To make clear what happened, and to show how much has changed, I want to begin with something Jeff Bezos said more than two decades ago. Back then, in February 2000, Amazon was unprofitable, and much smaller even than Barnes & Noble.
But it had enormous ambitions. So, writer David Sheff asked Bezos for Playboy if Amazon hoped to become something that seemed pretty darn big at the time: "the Wal-Mart of the [internet]."
Bezos rejected the idea, arguing that it wasn't fair to call Amazon the "fill-in-the-blank of the Internet," as he put it, because no matter what you filled in the blank with, Amazon aspired to be a lot bigger:
The truth is: We are, and aspire to be, the Amazon.com of the Internet.
There is no analogue in the physical world. Are we a department store? Department stores have a very limited selection. ... We are limitless. We have virtually every product that exists. ...
We can ... personalize our store for you. They can't do that in a physical store; They can't run around and rearrange the shelves to accommodate every customer. ...
Another difference is that our core business isn't selling things. Our core business is helping people make purchase decisions.
He went on from there, but I think the takeaway is clear. If you use the rhetorical structure of describing yourself as the "X of the Y" in your field, you run the risk of diminishing yourself, compared with the "X."
Now, in fairness, this X-of-the-Y rule is not always an unjustified rhetorical cost. If you're pitching a startup, it can serve as a useful shorthand.
"You know that big successful thing? We're like that, only in another realm." (Usually a smaller realm.)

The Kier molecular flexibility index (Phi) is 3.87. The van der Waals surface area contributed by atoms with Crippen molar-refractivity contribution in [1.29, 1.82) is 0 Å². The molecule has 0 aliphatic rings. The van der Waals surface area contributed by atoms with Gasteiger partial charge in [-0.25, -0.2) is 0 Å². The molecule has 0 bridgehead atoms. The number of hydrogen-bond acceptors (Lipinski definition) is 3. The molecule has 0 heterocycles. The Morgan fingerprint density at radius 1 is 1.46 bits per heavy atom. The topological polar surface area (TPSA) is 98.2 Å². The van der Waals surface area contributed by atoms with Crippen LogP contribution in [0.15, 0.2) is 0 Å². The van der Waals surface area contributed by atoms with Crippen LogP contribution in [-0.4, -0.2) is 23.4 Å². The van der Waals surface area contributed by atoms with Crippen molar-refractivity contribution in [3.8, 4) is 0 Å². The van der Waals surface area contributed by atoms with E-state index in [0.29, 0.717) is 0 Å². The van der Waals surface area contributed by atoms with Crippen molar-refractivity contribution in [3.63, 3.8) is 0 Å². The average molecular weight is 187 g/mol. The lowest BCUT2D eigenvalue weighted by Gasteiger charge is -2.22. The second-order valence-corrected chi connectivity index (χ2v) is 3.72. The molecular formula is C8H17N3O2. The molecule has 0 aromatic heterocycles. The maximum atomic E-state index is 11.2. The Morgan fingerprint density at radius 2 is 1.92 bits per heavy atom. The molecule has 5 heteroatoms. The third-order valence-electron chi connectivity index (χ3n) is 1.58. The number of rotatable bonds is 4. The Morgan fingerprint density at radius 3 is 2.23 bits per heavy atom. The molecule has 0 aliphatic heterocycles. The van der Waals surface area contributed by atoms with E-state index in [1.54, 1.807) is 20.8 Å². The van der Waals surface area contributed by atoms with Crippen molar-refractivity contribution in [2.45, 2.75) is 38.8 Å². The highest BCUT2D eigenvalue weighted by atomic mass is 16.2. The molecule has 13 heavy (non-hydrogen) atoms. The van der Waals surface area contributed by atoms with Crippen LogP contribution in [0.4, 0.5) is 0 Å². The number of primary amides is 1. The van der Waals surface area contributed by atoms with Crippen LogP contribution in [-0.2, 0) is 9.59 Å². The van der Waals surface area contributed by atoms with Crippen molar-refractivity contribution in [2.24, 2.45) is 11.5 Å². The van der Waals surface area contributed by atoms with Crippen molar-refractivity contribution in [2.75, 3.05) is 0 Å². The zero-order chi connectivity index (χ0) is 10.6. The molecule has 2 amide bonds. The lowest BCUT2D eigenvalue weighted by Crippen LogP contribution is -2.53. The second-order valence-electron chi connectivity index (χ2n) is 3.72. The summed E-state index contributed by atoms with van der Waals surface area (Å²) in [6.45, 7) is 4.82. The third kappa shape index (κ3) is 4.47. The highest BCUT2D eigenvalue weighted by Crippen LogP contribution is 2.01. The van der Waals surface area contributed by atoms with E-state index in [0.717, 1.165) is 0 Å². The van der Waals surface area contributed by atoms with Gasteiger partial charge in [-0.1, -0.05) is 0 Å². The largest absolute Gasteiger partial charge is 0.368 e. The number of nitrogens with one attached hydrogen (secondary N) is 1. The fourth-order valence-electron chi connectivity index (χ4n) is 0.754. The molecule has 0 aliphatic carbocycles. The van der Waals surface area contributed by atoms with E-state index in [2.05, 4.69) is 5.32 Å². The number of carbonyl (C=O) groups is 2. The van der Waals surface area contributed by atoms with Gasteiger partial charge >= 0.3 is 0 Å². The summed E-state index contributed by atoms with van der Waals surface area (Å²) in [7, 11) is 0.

Or else, "We're 'the X of the Y,'" like:
All of which brings us to last week, when it was revealed that Senator Sanders was heading to Alabama to meet with Amazon workers at a big warehouse who want to unionize.
Dave Clark, CEO of Amazon's retail business, tweeted in anticipation of Sanders's arrival:
I often say we are the Bernie Sanders of employers, but that's not quite right because we actually deliver a progressive workplace ...
It sounds like kind of a sick burn at first, suggesting that Sanders is ineffectual, and that Amazon deserves credit for things like paying at least $15 an hour and offering health care to employees.
But, consider "the X of the Y," or in this case: "the Bernie Sanders of employers."
I can't help noticing that Clark here has done something pretty darn close what Bezos fastidiously wanted to avoid in that interview 21 years ago: framing Amazon's adversary as the thing with which it wants to be compared.
It's not without cause. I mean, a while back Sanders literally introduced a bill called the Stop BEZOS Act--although, a couple of years ago when Amazon increased its internal minimum wage above $15 an hour, Sanders praised Amazon for it.
Clark isn't new to Amazon; he's been in his current role with the company since August, but he's been at Amazon since 1999.
(Reportedly, he was nicknamed the Sniper during his earlier career, referring to his alleged propensity to lurk in Amazon warehouses, looking for workers who were slacking off so that he could fire them.)
Now, it's beyond the scope of this article to explore whether Amazon's employees should unionize, or whether Amazon should oppose them.
My colleague Suzanne Lucas did a good job covering some of the substantive debate here, including whether some Amazon employees are so harried at work that they have no choice but to pee in bottles.
Regardless, Sanders has now come and gone, the union vote ends today, and we'll know soon enough what the employees decided. So, for our purposes, and for anyone running a business, let's leave with a final examination of the "X of the Y" rule.
- Adopt it, if it helps you explain your business.
- Avoid it if you want to avoid elevating a competitor.
- Maybe even remember that Bezos was so loathe to use it.
Like a lot of rules in business and in life, it's OK to break this one. Just make sure you're aware that you're doing it.